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1st Edition - July 29, 1982
Author: P D Smith
9 7 8 - 1 - 4 8 3 1 - 4 0 7 6 - 6
BASIC Hydraulics aims to help students both to become proficient in the BASIC programming language by actually using the language in an important field of engineering and to use… Read more
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BASIC Hydraulics aims to help students both to become proficient in the BASIC programming language by actually using the language in an important field of engineering and to use computing as a means of mastering the subject of hydraulics. The book begins with a summary of the technique of computing in BASIC together with comments and listing of the main commands and statements. Subsequent chapters introduce the fundamental concepts and appropriate governing equations. Topics covered include principles of fluid mechanics; flow in pipes, pipe networks and open channels; hydraulic machinery; and seepage and groundwater flow. Each chapter provides a series of worked examples consisting primarily of an introduction in which the general topic or specific problem to be considered is presented. A program capable of solving the problem is then given, together with examples of the output, sometimes for several different sets of conditions. Finally, in a section headed Program Notes the way the program is constructed and operates is explained, and the engineering lessons to be learned from the program output are indicated. Each chapter also concludes with a set of problems for the student to attempt. This book is mainly intended for the first- and second-year undergraduate student of civil engineering who will be concerned with the application of fundamental fluid mechanics theory to civil engineering problems.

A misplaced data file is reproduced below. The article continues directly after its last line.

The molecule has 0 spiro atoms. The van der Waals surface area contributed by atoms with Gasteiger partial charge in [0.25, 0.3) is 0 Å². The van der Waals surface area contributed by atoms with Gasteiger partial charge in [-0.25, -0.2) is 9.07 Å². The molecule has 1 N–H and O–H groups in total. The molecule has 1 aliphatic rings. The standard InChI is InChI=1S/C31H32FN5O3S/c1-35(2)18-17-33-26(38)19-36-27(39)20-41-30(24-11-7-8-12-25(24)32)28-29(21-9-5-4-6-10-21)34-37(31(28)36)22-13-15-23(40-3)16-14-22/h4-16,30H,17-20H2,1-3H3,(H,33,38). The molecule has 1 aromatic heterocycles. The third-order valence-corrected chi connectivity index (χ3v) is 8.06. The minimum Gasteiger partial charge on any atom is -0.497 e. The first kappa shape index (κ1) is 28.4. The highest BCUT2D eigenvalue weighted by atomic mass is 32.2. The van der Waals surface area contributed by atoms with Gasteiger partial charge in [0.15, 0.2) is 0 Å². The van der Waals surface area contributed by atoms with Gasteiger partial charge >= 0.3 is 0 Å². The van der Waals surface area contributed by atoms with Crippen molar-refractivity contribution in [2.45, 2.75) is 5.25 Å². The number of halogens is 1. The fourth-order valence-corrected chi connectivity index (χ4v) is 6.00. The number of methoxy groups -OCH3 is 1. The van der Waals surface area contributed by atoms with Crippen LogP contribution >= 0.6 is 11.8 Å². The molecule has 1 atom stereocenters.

Preface1 Introduction to Basic 1.1 The Basic Approach 1.2 The Elements of Basic 1.3 Checking Programs 1.4 Different Computers and Variants of Basic 1.5 Summary of Basic Statements 1.6 Bibliography2 Elements of Fluid Mechanics Essential Theory 2.1 Introduction 2.2 Properties of Fluids 2.3 Hydrostatics 2.4 Measurement of Static Pressure 2.5 Forces on Plane and Curved Surfaces 2.6 Buoyancy and Floating Stability 2.7 Basic Fluid Dynamics 2.8 Continuity Equation 2.9 Energy Equation 2.10 Momentum Equation 2.11 Fluid Viscosity Worked Examples 2.1 PRESCON: Conversion of Pressure Units 2.2 SLUICEDES: Design of Radial Sluice Gate 2.3 METACENT: Stability of Floating Body 2.4 VENTCALIB: Calibration of Venturi Meter 2.5 SPHEREDRG: Evaluation of Drag Coefficient Problems3 Flow in Pipes and Pipe Networks Essential Theory 3.1 Introduction 3.2 Fully Developed Flow 3.3 Laminar and Turbulent Flow in Smooth Pipes 3.4 Flow in Rough Pipes 3.5 Localized Head Losses 3.6 Network Analysis 3.7 Unsteady Pipe Flow Worked Examples 3.1 FRICFACT:: Comparison of Pipe Friction Factors 3.2 PIPEFITTG: Local Losses at Pipe Fittings 3.3 3RESPROB: Solution by Quantity Balancing 3.4 PIPENETWK: Solution by Head Balancing 3.5 SURGETANK: Evaluation of Levels on System Closure Problems4 Flow in Open Channels Essential Theory 4.1 Introduction 4.2 Uniform Flow 4.3 Gradually Varied Flow 4.4 Rapidly Varied Flow Worked Examples 4.1 CHANDESN: Design of Irrigation Channel 4.2 GVFPROFIL: Evaluation of Backwater Curve 4.3 SPECENERG: Specific Energy vs Depth Curve and yc 4.4 NORMDEPTH:Evaluation of Normal Depth in Stepped Channel 4.5 PROPDEPTH: Proportional Depth Diagram: Circular Conduit Problems5 Hydraulic Machinery Essential Theory 5.1 Introduction 5.2 Elementary Theory 5.3 Performance 5.4 Dimensionless Coefficients and Similarity 5.6 Cavitation in Machines Worked Examples 5.1 PUMPEFFIC: Calculation of Pump Efficiency, etc. 5.2 NONDIMCHA: Non-Dimensionalization of Pump Characteristics 5.3 PUMPOPPT: Evaluation of Pump Operating Point 5.4 PUMPPRED: Prediction of Geometrically Similar Pump Characteristics Problems6 Seepage and Groundwater Flow Essential Theory 6.1 Introduction 6.2 Soil Permeability 6.3 Measurement of Permeability 6.4 Flow Nets 6.5 Numerical Solution of Seepage Problems Worked Examples 6.1 WELLDRAWD: Well Discharge Test in Unconfined Aquifer 6.2 CASAGRAND: Seepage Surface in Earth Dam 6.3 MESHRELAX: Relaxation of Square Mesh 6.4 INTERPOLN: Estimation of Streamline Positions 6.5 UPLIFTFCE: Calculation of Uplift Force on Dam BaseProblemsBibliographyIndex